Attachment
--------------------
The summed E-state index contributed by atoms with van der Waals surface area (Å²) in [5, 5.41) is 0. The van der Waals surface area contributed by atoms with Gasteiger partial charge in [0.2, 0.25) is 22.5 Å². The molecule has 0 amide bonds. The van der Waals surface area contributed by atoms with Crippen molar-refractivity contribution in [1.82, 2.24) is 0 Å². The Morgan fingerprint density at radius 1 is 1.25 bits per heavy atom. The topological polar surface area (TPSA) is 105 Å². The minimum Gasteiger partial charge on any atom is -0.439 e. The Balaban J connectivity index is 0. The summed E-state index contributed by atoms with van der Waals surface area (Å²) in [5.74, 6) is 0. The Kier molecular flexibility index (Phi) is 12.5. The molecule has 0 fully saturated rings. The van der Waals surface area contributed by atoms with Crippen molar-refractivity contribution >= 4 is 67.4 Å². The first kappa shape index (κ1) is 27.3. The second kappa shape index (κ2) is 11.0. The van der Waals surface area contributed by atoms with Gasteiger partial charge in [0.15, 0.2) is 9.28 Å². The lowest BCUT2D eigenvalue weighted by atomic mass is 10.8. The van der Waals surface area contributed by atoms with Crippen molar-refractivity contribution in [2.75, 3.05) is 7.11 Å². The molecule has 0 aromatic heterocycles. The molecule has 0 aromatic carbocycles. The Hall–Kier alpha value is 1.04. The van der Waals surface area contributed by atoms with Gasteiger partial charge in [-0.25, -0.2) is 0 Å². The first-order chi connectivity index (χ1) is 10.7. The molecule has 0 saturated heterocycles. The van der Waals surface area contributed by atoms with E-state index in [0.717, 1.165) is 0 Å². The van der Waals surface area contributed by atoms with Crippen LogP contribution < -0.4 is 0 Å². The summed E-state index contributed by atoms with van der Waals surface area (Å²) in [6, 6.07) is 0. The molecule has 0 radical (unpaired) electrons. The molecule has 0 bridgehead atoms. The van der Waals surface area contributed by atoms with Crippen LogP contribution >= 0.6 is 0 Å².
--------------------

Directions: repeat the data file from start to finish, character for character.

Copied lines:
The summed E-state index contributed by atoms with van der Waals surface area (Å²) in [5, 5.41) is 0. The van der Waals surface area contributed by atoms with Gasteiger partial charge in [0.2, 0.25) is 22.5 Å². The molecule has 0 amide bonds. The van der Waals surface area contributed by atoms with Crippen molar-refractivity contribution in [1.82, 2.24) is 0 Å². The Morgan fingerprint density at radius 1 is 1.25 bits per heavy atom. The topological polar surface area (TPSA) is 105 Å². The minimum Gasteiger partial charge on any atom is -0.439 e. The Balaban J connectivity index is 0. The summed E-state index contributed by atoms with van der Waals surface area (Å²) in [5.74, 6) is 0. The Kier molecular flexibility index (Phi) is 12.5. The molecule has 0 fully saturated rings. The van der Waals surface area contributed by atoms with Crippen molar-refractivity contribution >= 4 is 67.4 Å². The first kappa shape index (κ1) is 27.3. The second kappa shape index (κ2) is 11.0. The van der Waals surface area contributed by atoms with Gasteiger partial charge in [0.15, 0.2) is 9.28 Å². The lowest BCUT2D eigenvalue weighted by atomic mass is 10.8. The van der Waals surface area contributed by atoms with Crippen molar-refractivity contribution in [2.75, 3.05) is 7.11 Å². The molecule has 0 aromatic heterocycles. The molecule has 0 aromatic carbocycles. The Hall–Kier alpha value is 1.04. The van der Waals surface area contributed by atoms with Gasteiger partial charge in [-0.25, -0.2) is 0 Å². The first-order chi connectivity index (χ1) is 10.7. The molecule has 0 saturated heterocycles. The van der Waals surface area contributed by atoms with E-state index in [0.717, 1.165) is 0 Å². The van der Waals surface area contributed by atoms with Crippen LogP contribution < -0.4 is 0 Å². The summed E-state index contributed by atoms with van der Waals surface area (Å²) in [6, 6.07) is 0. The molecule has 0 radical (unpaired) electrons. The molecule has 0 bridgehead atoms. The van der Waals surface area contributed by atoms with Crippen LogP contribution >= 0.6 is 0 Å².